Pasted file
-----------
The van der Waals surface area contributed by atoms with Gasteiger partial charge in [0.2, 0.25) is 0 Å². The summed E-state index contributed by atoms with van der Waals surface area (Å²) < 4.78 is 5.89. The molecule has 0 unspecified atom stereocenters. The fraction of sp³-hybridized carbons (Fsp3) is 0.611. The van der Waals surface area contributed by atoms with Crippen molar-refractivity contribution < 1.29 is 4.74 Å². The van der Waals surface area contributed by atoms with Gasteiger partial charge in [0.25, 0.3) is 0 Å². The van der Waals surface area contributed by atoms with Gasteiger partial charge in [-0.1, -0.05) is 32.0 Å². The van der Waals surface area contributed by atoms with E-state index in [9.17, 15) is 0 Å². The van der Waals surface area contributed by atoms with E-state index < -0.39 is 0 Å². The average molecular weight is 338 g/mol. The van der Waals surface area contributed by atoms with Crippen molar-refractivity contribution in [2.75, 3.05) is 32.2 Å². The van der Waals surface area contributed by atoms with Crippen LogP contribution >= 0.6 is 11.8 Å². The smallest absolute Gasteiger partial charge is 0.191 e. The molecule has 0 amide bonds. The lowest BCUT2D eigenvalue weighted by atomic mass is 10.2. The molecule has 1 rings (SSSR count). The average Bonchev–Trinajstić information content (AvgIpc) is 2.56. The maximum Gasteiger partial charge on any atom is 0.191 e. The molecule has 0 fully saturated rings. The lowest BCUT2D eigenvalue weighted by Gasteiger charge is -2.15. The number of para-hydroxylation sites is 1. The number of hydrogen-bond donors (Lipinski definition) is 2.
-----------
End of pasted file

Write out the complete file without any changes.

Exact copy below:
The van der Waals surface area contributed by atoms with Gasteiger partial charge in [0.2, 0.25) is 0 Å². The summed E-state index contributed by atoms with van der Waals surface area (Å²) < 4.78 is 5.89. The molecule has 0 unspecified atom stereocenters. The fraction of sp³-hybridized carbons (Fsp3) is 0.611. The van der Waals surface area contributed by atoms with Crippen molar-refractivity contribution < 1.29 is 4.74 Å². The van der Waals surface area contributed by atoms with Gasteiger partial charge in [0.25, 0.3) is 0 Å². The van der Waals surface area contributed by atoms with Gasteiger partial charge in [-0.1, -0.05) is 32.0 Å². The van der Waals surface area contributed by atoms with E-state index in [9.17, 15) is 0 Å². The van der Waals surface area contributed by atoms with E-state index < -0.39 is 0 Å². The average molecular weight is 338 g/mol. The van der Waals surface area contributed by atoms with Crippen molar-refractivity contribution in [2.75, 3.05) is 32.2 Å². The van der Waals surface area contributed by atoms with Crippen LogP contribution >= 0.6 is 11.8 Å². The smallest absolute Gasteiger partial charge is 0.191 e. The molecule has 0 amide bonds. The lowest BCUT2D eigenvalue weighted by atomic mass is 10.2. The molecule has 1 rings (SSSR count). The average Bonchev–Trinajstić information content (AvgIpc) is 2.56. The maximum Gasteiger partial charge on any atom is 0.191 e. The molecule has 0 fully saturated rings. The lowest BCUT2D eigenvalue weighted by Gasteiger charge is -2.15. The number of para-hydroxylation sites is 1. The number of hydrogen-bond donors (Lipinski definition) is 2.